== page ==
<meta http-equiv="Content-Type" content="text/html;
<link rel="stylesheet" href="style.css"/>
<title>Blog Post Creator</title>
<div id="contentarea">
<div id="innercontentarea">
<h1>Blog Post Creator</h1>
<?php if ($action === 'show_form'): ?>
<form action="<?php echo $_SERVER['PHP_SELF'];?>"
<input type="text" name="title" id="title/">
<textarea name="content" rows="20"></textarea>
<input type="submit" name="btn_submit"
<?php else: ?>
Article saved. _id:<?php echo $article['_id'];?>.
<a href="blogpost.php">
Write another one?</a>
<?php endif;?>
body {
background-color: #e1ddd9;
font-size: 12px;
font-family: Verdana, Arial, Helvetica, SunSans-Regular,
text-align: center;
div#contentarea {
text-align: left;
vertical-align: middle;
margin: 0px auto;
padding: 0px;
width: 550px;
background-color: #ffffff;
border: 1px #564b47;
div#innercontentarea{ padding: 10px 50px; }
div#innercontentarea form input[type=text]{ width: 435px; }
div#innercontentarea form textarea[name=content] { width: 435px; }
If the blog has been saved successfully, the page reloads with a message Article saved.
The hyperlink on the page takes you back to the form so you can write
more blog posts:
Did you notice that we selected a database and a collection that did not even exist in Mongo?
Creating databases and collections implicitly
This is one of the convenient features of MongoDB, we do not have to run any CREATE DATABASE or CREATE TABLE statement beforehand, as we would have to do in MySQL or any other relational database.

The database and collection namespaces get created on the fly, and we can go ahead and start saving objects.

So selectDB() either selects an existing database or creates it implicitly if it is not there. The same thing goes for selectCollection().
Performing 'safe' inserts
An important thing that you must know about MongoDB is that when you invoke an
method, the program control does not wait for the response from the MongoDB database.

That is, it just signals MongoDB to insert the document, and then immediately moves on to execute the next statement in the code. The actual insert and pooling of connection is taken care of by MongoDB itself.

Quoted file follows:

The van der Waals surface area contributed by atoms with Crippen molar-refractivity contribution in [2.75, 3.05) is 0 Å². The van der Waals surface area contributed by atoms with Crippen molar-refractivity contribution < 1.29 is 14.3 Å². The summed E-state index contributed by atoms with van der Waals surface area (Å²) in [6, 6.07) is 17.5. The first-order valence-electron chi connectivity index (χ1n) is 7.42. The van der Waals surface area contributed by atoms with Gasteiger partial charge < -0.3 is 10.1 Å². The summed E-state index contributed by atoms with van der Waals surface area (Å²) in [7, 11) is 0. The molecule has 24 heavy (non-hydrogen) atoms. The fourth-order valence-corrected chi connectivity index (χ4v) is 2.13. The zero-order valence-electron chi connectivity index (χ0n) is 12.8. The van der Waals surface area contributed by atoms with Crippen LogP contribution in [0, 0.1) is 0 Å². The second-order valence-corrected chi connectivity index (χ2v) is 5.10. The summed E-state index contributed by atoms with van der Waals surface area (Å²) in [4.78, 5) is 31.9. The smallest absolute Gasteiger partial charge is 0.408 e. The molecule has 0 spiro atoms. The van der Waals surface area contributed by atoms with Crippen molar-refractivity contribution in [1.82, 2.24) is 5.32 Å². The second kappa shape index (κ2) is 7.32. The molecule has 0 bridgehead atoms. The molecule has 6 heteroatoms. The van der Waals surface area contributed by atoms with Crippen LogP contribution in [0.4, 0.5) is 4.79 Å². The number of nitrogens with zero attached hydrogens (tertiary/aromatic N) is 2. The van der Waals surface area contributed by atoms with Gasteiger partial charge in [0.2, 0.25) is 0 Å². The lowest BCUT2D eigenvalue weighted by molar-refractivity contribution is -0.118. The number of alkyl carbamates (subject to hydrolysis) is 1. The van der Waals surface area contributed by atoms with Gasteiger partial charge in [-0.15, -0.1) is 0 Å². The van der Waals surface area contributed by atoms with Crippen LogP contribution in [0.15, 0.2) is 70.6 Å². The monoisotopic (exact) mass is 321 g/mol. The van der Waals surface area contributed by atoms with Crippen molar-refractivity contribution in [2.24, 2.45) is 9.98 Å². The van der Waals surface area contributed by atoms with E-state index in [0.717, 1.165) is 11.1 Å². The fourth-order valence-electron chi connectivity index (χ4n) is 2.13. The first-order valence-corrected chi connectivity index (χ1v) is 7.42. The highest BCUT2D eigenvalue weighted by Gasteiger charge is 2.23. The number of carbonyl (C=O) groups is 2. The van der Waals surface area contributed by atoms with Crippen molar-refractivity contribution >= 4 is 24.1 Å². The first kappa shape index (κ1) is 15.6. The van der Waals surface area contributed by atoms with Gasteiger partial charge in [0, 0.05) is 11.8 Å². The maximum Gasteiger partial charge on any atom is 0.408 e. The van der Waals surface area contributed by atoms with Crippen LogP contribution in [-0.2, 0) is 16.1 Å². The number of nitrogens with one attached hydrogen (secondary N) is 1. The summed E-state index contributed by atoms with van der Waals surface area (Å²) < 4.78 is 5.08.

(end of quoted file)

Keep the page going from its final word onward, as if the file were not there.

This is an asynchronous approach for inserting documents in MongoDB and it is the default behavior.
If we want to change this—that is, we want to wait for the response of the database—we need to send an optional safe=true
argument to the
safe mode
try {
$status = $connection=>insert(array('title' => 'Blog Title', 'content' => 'Blog Content'), array(
'safe' => True
echo "Insert operation complete";
} catch (MongoCursorException $e) {
die("Insert failed ".$e=>getMessage());
Using safe mode guards us against all kinds of user level errors during inserts. For example, if we try to insert a document with a non-unique _id, a safe insert will raise an exception.

MongoDB may also run out of disk space when inserting documents. Safe inserts check against such potential pitfalls.

In a multi-server setup, that is, when the data is being stored on multiple machines (a replica set), using safe inserts ensures that the data is written on at least one machine.

However, this does not mean we should use safe inserts in all scenarios in a real-world application. Safe inserts incur extra overhead, so they will not be as fast as the regular ones.

Benefits of safe inserts
When doing a 'safe' insert, we can supply an optional timeout parameter, which specifies how long (in milliseconds) the program will wait for a database response when doing an insert:
Specifying a timeout on insert
try {
$collection=>insert($document, array('safe' => True,
'timeout' => True
} catch (MongoCursorTimeoutException $e) {
die('Insert timeout expired '.$e=>getMessage());
In case the database fails to insert the document within the specified timeout period, the PHP runtime throws a MongoCursorTimeoutException.